Dementia awareness week: Coping with dementia
This week (15 – 21 May 2016) is dementia awareness week. Dementia will touch the lives of many of us as well as our friends and family. With this in mind, we will be addressing a number of different practical and legal issues surrounding the care of people with dementia and throughout the week will be adding further articles below.
5 top tips to help you manage your finances following a diagnosis of dementia
People in the early stages of dementia may begin to struggle with the day to day management of their finances. As the condition progresses it is likely to affect memory and the capacity to make financial decisions.
There are several initial steps that you can take to simplify dealing with your finances and to allow your family members to assist you.
Review which state benefits you may be entitled to
Ensure that you are receiving the maximum benefits allowable, for example Attendance Allowance. This will assist you should you require an assessment by the Local Authority regarding contributions to your care fees.
Set up direct debits and standing orders
This ensures that regular bills are paid on time, without you having to worry about them.
Replace a PIN number with a chip and signature card
If you are struggling to remember a PIN number then it may be possible to organise a chip and signature bank card, which allows you to sign for goods and services rather than entering a PIN and to withdraw cash directly from the cashier.
Give a ‘Third Party Mandate’ or set up a joint account
You could give a trusted friend or family member a ‘Third Party Mandate’ on your account or set up a joint account with them to allow them to deal with the day to day management.
Plan for the future
Both Third Party Mandates and joint accounts will cease to be effective if you lose capacity to manage your affairs.
Powers of Attorney give your chosen attorney or attorneys the legal power to assist you with your finances and to make decisions on your behalf if you are unable to make them yourself. It is important to set up a Power of Attorney early so that you can give your full and informed consent.
If you would like more information about managing your finances following a diagnosis of dementia, please contact Stephen Horscroft on Stephen.email@example.com or 01892 506 341.
Am I eligible for a Council tax discount?
Some people with dementia are eligible for a discount on their council tax bill. To be eligible the person must meet all of the following criteria:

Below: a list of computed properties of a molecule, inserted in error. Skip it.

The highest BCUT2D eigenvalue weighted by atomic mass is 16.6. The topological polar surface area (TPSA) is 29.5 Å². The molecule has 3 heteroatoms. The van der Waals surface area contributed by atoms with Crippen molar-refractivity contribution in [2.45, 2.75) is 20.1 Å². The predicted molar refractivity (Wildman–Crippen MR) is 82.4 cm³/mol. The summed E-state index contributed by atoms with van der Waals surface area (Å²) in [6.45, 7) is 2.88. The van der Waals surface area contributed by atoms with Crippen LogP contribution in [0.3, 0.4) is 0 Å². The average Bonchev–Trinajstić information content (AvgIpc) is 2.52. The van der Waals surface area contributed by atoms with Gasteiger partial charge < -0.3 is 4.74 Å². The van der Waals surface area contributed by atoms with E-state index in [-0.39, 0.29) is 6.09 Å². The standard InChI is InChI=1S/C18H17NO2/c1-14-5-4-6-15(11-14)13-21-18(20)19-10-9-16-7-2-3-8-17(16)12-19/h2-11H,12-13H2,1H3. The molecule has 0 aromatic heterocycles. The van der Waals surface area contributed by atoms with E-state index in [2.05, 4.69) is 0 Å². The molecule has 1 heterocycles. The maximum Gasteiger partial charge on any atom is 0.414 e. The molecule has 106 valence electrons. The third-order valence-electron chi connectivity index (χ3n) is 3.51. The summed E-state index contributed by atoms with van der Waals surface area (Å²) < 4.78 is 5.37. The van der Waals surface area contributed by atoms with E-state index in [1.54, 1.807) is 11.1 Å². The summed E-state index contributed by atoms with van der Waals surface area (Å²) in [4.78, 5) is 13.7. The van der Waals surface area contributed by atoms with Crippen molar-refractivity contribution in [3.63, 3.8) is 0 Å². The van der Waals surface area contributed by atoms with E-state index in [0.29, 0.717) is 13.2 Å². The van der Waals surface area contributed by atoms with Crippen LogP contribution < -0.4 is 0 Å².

- has a severe impairment of intelligence and social functioning which appears to be permanent
- has a certificate confirming this impairment from a registered medical practitioner, usually the person’s GP or consultant
- is entitled to certain disability benefits – the most common qualifying benefits are Attendance allowance (lower or higher rate), Disability living allowance (higher or middle rate care components) and the new Personal independence payment (lower or higher rate of the daily living component)
For more information please see the Alzheimer’s Society website Alzheimer’s Society: Council Tax.
If you would like more information about coping with dementia, please contact Hannah Baker on firstname.lastname@example.org or 01892 506 057.
Can I access confidential medical information of someone who is suffering from dementia?
Historically, confidentiality has made it difficult for family members and carers to access confidential medical information of those suffering from dementia.
A recent review resulted in the Caldicott principles. Interestingly, these suggest that where an individual lacks capacity to decide whether confidential information about them should be shared, it may be decided that sharing this information with a carer or family member would be beneficial for their care. This is supported by the Mental Capacity code which also indicates that it may be appropriate to reveal personal information when working out a person’s best interests.
If you are having trouble accessing information from your family member or relative’s GP then you should discuss the application of the Caldicott principles with them.
Another option is for anyone making a power of attorney to give written authority to be kept with the document authorising disclosure of medical information if this is thought to be in their best interests. This is something Cripps would routinely discuss with clients when advising on Lasting Powers of Attorney.
For more information please see – Guide to confidentiality in health & social care.
What is a lasting power of attorney?
Have you been appointed as an attorney for someone close to you who is suffering from dementia? Are you considering appointing your own attorney? If the answer to either of these questions is ‘yes’, then read on to find out the many benefits of a lasting power of attorney (“LPA”).
An LPA is a legal document which allows you to appoint an attorney to make decisions for you if you become incapable of managing your own affairs. An LPA is flexible, allowing you to decide who should act on your behalf if you are unable to look after yourself. Many people appoint someone close to them, such as a spouse, friend or relative. Alternatively, you can appoint a professional attorney.
There are two types of LPA.
- Property and financial affairs LPA
This allows your attorney to handle your finances, taxes, benefits and assets.
- Personal welfare LPA
This authorises your attorney to make decisions in relation to your medical treatment and living arrangements.
Making an LPA is good planning for everyone. It can be regarded as an insurance policy against problems which may arise in the future, for example, a spell in hospital or changes in your health. It also avoids your friends and family having to make a time consuming and costly application to the Court of Protection if you lose capacity and do not have an LPA.